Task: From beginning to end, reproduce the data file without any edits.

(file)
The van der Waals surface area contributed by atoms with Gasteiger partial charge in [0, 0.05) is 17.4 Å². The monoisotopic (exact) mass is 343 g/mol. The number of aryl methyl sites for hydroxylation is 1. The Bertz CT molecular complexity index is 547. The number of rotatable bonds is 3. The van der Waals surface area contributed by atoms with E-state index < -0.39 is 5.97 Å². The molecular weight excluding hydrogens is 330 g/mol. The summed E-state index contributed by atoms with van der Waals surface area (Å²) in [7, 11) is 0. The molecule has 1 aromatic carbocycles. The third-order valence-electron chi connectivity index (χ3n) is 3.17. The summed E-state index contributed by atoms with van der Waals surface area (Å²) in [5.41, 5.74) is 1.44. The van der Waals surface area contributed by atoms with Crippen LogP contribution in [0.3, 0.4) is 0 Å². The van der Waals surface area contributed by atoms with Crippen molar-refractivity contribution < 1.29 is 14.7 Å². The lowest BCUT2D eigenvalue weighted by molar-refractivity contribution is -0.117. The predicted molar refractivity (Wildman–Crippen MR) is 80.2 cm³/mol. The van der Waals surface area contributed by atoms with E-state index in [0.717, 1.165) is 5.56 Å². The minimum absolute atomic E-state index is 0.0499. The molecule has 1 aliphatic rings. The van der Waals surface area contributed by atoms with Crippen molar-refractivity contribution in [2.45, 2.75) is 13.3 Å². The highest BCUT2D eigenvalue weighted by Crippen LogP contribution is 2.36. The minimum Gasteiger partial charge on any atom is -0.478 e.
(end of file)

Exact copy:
The van der Waals surface area contributed by atoms with Gasteiger partial charge in [0, 0.05) is 17.4 Å². The monoisotopic (exact) mass is 343 g/mol. The number of aryl methyl sites for hydroxylation is 1. The Bertz CT molecular complexity index is 547. The number of rotatable bonds is 3. The van der Waals surface area contributed by atoms with E-state index < -0.39 is 5.97 Å². The molecular weight excluding hydrogens is 330 g/mol. The summed E-state index contributed by atoms with van der Waals surface area (Å²) in [7, 11) is 0. The molecule has 1 aromatic carbocycles. The third-order valence-electron chi connectivity index (χ3n) is 3.17. The summed E-state index contributed by atoms with van der Waals surface area (Å²) in [5.41, 5.74) is 1.44. The van der Waals surface area contributed by atoms with Crippen LogP contribution in [0.3, 0.4) is 0 Å². The van der Waals surface area contributed by atoms with Crippen molar-refractivity contribution < 1.29 is 14.7 Å². The lowest BCUT2D eigenvalue weighted by molar-refractivity contribution is -0.117. The predicted molar refractivity (Wildman–Crippen MR) is 80.2 cm³/mol. The van der Waals surface area contributed by atoms with E-state index in [0.717, 1.165) is 5.56 Å². The minimum absolute atomic E-state index is 0.0499. The molecule has 1 aliphatic rings. The van der Waals surface area contributed by atoms with Crippen molar-refractivity contribution in [2.45, 2.75) is 13.3 Å². The highest BCUT2D eigenvalue weighted by Crippen LogP contribution is 2.36. The minimum Gasteiger partial charge on any atom is -0.478 e.